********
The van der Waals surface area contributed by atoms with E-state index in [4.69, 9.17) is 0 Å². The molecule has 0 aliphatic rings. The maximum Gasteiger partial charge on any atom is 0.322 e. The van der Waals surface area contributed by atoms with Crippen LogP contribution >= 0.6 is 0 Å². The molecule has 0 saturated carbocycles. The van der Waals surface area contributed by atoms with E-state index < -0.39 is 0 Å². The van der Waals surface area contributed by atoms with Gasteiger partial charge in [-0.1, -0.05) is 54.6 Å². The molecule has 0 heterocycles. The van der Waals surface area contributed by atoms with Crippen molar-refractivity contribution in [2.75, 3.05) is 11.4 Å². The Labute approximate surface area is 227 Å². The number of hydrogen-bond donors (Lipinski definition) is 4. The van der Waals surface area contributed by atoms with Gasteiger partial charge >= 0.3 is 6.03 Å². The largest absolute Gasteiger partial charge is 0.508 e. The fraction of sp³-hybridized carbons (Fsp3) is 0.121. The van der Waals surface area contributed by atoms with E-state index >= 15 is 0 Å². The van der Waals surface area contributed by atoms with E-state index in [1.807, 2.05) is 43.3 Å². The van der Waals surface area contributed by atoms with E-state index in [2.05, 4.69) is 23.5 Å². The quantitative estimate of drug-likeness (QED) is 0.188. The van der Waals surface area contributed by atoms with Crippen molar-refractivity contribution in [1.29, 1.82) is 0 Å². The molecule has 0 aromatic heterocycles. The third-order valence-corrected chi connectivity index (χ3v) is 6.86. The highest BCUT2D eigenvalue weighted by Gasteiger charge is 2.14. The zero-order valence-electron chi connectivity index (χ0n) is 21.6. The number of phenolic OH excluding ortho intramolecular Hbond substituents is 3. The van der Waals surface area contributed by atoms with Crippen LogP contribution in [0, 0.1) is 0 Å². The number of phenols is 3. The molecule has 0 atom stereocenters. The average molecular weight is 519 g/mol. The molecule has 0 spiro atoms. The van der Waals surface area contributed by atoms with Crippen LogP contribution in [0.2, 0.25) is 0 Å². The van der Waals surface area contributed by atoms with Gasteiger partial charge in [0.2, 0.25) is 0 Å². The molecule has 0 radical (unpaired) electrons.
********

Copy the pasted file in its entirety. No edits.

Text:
The van der Waals surface area contributed by atoms with E-state index in [4.69, 9.17) is 0 Å². The molecule has 0 aliphatic rings. The maximum Gasteiger partial charge on any atom is 0.322 e. The van der Waals surface area contributed by atoms with Crippen LogP contribution >= 0.6 is 0 Å². The molecule has 0 saturated carbocycles. The van der Waals surface area contributed by atoms with E-state index < -0.39 is 0 Å². The van der Waals surface area contributed by atoms with Gasteiger partial charge in [-0.1, -0.05) is 54.6 Å². The molecule has 0 heterocycles. The van der Waals surface area contributed by atoms with Crippen molar-refractivity contribution in [2.75, 3.05) is 11.4 Å². The Labute approximate surface area is 227 Å². The number of hydrogen-bond donors (Lipinski definition) is 4. The van der Waals surface area contributed by atoms with Gasteiger partial charge >= 0.3 is 6.03 Å². The largest absolute Gasteiger partial charge is 0.508 e. The fraction of sp³-hybridized carbons (Fsp3) is 0.121. The van der Waals surface area contributed by atoms with E-state index >= 15 is 0 Å². The van der Waals surface area contributed by atoms with E-state index in [1.807, 2.05) is 43.3 Å². The van der Waals surface area contributed by atoms with E-state index in [2.05, 4.69) is 23.5 Å². The quantitative estimate of drug-likeness (QED) is 0.188. The van der Waals surface area contributed by atoms with Crippen molar-refractivity contribution in [1.29, 1.82) is 0 Å². The molecule has 0 aromatic heterocycles. The third-order valence-corrected chi connectivity index (χ3v) is 6.86. The highest BCUT2D eigenvalue weighted by Gasteiger charge is 2.14. The zero-order valence-electron chi connectivity index (χ0n) is 21.6. The number of phenolic OH excluding ortho intramolecular Hbond substituents is 3. The van der Waals surface area contributed by atoms with Crippen LogP contribution in [0, 0.1) is 0 Å². The number of phenols is 3. The molecule has 0 atom stereocenters. The average molecular weight is 519 g/mol. The molecule has 0 spiro atoms. The van der Waals surface area contributed by atoms with Crippen LogP contribution in [0.2, 0.25) is 0 Å². The van der Waals surface area contributed by atoms with Gasteiger partial charge in [0.2, 0.25) is 0 Å². The molecule has 0 radical (unpaired) electrons.